Inducibility of glucocorticoid-sensitive genes in HUVEC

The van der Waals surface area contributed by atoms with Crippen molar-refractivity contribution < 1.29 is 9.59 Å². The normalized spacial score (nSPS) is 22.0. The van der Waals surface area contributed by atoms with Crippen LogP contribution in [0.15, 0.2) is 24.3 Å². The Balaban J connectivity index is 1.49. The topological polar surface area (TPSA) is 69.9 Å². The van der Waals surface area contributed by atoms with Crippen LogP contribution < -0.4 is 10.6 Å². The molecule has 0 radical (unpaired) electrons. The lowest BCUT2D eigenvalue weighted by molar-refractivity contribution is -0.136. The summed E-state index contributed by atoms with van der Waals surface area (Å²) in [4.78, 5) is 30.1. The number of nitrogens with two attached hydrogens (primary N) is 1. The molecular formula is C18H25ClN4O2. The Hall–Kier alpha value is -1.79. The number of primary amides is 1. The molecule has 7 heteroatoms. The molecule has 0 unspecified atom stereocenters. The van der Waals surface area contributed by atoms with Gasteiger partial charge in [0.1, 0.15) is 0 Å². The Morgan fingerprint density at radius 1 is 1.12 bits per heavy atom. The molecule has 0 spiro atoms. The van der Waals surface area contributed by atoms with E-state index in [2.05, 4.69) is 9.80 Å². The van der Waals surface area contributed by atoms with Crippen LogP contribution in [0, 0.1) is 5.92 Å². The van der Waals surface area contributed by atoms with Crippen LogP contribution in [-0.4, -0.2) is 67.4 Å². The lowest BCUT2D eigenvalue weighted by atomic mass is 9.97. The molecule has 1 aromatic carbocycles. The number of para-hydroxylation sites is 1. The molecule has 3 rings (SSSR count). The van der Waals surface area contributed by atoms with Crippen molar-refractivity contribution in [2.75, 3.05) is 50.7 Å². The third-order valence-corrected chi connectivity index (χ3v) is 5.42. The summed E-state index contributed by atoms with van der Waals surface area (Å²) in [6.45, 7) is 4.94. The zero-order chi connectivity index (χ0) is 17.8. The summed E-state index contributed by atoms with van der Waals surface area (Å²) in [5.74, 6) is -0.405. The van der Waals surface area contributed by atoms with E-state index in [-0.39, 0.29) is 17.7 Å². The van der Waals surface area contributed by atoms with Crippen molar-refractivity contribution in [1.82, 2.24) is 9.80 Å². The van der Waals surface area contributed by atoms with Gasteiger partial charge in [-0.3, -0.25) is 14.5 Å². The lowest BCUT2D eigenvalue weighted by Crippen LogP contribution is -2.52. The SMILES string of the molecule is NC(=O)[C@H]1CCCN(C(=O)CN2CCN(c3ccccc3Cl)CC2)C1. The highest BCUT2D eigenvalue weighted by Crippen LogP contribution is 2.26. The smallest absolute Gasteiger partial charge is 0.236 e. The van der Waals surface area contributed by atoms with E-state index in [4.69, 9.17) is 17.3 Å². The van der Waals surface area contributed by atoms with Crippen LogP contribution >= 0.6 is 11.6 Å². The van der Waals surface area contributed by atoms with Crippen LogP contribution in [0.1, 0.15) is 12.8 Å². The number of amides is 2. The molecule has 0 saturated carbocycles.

To get access to glucocorticoid actions in EC we first checked the inducibility of genes such as IL1R2, DUSP1, FPR1 and FKBP5 in HUVEC, which are well known to be glucocorticoid regulated in other cell types.18,–,20 In a comparative approach HUVEC and monocytes were exposed to increasing doses of dexamethasone (10−9 to 10−5 M). We chose this dosage range because dexamethasone concentrations of 10−9 to 10−6 M are common and effective for monocyte treatment. To exclude insufficient glucocorticoid dosage as an issue in EC we scaled the dosage range up to 10−5 M.7,–,9 21 Performing quantitative RT–PCR revealed that short-term and long-term glucocorticoid treatment of monocytes resulted in an impressive upregulation of FKBP5, DUSP1, IL1R2 and SAP30, whereas in HUVEC glucocorticoids did not significantly change the expression of these genes after 4 h and 16 h (figure 1A,B). Furthermore, the expression of immune response-associated genes such as TLR7, CD83, CXCL9, CXCL10 and CXCL11 could be significantly repressed by glucocorticoids in monocytes in contrast with a lacking response in HUVEC (figure 1C,D). Varying the dexamethasone concentration did not alter our findings. To avoid culture conditions in HUVEC as an error source, we adapted them in many ways. We used different HUVEC batches, varied the confluence between 50–60% and 90–100%, cultured HUVEC without supplementing steroids, used phenol-free DMEM,22 and scaled the FCS content down. None of these measures achieved any effects regarding the expression of glucocorticoid-inducible genes or the suppression of proinflammatory genes in HUVEC (data not shown).